“With all due respect, all of us are being asked to do a lot more right now than sit on the couch.
I’ve seen the perspective pieces about how our grandparents were called to war and how past high school seniors took their senior trips to Vietnam and how ‘all’ we’re being asked to do today is sit on the couch and watch TV.
But with every bit of respect to those who’ve gone before us and fought for us, we’re being asked to do so much more than that.
Health care workers are being asked to risk their lives to save the lives of others.
Truck drivers are being asked to bring us supplies that have been depleted, some of them, by our own greed.
Moms of young children are being asked to dig deep and find new levels of patience and creativity.
Teens are being asked to put almost every aspect of their normal lives on hold.
Employees are being asked to do jobs in different ways or not to do them at all.
Brides are being asked to recast their dreams of what their wedding days would look like.
Grandparents are being asked to only see their grandchildren through windows and screens.
Adult children are being asked to keep fragile parents safe by keeping their distance.
Business owners are being asked to either figure out how to stay open or how, eventually, to re-open.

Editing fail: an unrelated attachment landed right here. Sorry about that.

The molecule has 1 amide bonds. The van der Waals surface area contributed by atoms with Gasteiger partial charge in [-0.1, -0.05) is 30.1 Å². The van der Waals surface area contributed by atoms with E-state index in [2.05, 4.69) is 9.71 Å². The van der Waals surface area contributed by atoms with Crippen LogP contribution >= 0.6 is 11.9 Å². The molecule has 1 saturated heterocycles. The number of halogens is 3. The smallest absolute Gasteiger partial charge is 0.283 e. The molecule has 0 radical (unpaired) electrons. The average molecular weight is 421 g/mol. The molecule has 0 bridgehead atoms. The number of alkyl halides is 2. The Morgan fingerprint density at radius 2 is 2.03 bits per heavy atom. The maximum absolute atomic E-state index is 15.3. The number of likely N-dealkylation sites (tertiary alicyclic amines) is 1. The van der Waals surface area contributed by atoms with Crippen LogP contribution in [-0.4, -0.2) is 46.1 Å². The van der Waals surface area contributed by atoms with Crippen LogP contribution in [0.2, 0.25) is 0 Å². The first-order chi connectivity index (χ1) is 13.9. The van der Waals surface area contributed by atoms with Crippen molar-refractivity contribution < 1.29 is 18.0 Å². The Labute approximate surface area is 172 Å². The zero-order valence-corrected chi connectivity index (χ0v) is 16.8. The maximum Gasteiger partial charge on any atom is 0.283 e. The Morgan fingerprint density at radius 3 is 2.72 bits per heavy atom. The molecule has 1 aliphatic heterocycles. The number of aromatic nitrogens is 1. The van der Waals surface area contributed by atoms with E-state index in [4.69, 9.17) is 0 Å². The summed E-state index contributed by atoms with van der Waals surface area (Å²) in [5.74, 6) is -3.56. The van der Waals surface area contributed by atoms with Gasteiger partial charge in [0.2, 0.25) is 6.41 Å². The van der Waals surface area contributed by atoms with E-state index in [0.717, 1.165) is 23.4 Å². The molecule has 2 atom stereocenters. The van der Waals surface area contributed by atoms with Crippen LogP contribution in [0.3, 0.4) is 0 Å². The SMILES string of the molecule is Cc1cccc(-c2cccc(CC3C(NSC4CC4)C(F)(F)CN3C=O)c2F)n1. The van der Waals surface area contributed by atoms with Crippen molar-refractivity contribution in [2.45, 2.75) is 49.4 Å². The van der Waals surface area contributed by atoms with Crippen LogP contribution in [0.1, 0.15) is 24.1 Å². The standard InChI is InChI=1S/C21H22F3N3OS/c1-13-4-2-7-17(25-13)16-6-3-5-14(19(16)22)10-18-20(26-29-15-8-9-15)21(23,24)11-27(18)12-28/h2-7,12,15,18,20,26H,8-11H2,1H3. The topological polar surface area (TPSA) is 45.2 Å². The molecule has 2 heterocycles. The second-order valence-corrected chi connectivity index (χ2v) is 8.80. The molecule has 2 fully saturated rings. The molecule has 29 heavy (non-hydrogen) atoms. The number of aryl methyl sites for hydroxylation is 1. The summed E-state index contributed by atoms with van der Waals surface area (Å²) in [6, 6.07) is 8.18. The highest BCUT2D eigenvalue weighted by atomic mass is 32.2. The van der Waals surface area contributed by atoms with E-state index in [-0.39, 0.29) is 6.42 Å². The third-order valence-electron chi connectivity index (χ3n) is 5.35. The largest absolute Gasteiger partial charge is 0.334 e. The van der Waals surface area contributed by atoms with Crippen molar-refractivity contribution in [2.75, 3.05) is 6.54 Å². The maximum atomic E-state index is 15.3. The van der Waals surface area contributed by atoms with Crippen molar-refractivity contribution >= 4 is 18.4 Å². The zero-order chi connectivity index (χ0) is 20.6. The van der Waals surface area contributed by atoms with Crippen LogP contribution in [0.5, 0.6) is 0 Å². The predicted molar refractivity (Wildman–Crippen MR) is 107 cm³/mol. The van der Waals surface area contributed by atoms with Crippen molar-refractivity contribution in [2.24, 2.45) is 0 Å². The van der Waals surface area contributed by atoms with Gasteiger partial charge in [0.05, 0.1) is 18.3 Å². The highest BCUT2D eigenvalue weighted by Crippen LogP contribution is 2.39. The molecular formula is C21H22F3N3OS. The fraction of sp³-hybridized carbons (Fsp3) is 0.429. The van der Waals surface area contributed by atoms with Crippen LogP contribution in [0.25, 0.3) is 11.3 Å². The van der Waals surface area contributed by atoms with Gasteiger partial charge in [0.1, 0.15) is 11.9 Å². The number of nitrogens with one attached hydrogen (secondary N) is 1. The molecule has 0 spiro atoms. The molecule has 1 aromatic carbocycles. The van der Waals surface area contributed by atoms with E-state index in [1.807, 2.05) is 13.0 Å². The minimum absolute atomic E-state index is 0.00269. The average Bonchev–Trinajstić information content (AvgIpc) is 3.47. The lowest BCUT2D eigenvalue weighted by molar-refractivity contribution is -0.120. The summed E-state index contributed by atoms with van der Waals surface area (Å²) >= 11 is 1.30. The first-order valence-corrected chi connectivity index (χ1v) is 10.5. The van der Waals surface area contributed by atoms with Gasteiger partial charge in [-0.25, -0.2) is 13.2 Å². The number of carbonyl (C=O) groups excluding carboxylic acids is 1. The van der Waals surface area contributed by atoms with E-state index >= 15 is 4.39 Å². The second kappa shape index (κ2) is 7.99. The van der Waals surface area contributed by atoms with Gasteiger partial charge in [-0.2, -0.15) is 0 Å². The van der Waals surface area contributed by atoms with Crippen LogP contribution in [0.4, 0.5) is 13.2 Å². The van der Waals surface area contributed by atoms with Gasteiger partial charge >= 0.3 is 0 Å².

Caregivers are being asked to continue giving care without respite.
High school and college seniors are being asked to let go of lasts they never got to experience in the first place.
Students are being asked to keep learning.
Teachers are being asked to keep teaching.
And on it goes, what we‘re being asked to do (and not do).
We are not being sent off to war, and we are deeply mindful of that and grateful for it. We salute and honor every one of our veterans. They are heroes.
But we—all of us—are surely being asked to fight.
We’re being asked to fight selfishness and self-centeredness. We’re being asked to fight fear. We’re being asked to fight annoyance and impatience and anger and irritation.
We are being asked to give up a tiny sliver of freedom—freedom of normalcy, of social interaction, of movement, of some ease—to protect the freedoms won for us by those who’ve gone before us.
On or off the couch, may we do it well. May we make them proud.”
This story was submitted to Love What Matters by Elizabeth J. Spencer, blogger at Guilty Chocoholic Mama, of Battle Creek, Michigan. Submit your own story here and be sure to subscribe to our free email newsletter for our best stories.
Read more from Elizabeth:
‘I understand you’re not in the stadium to see the marching band or cheerleaders, but PLEASE clap for our kids, too.’: Band, cheer mom reminds us to ‘yell, applaud’ for the marching band, ‘they work incredibly hard too’
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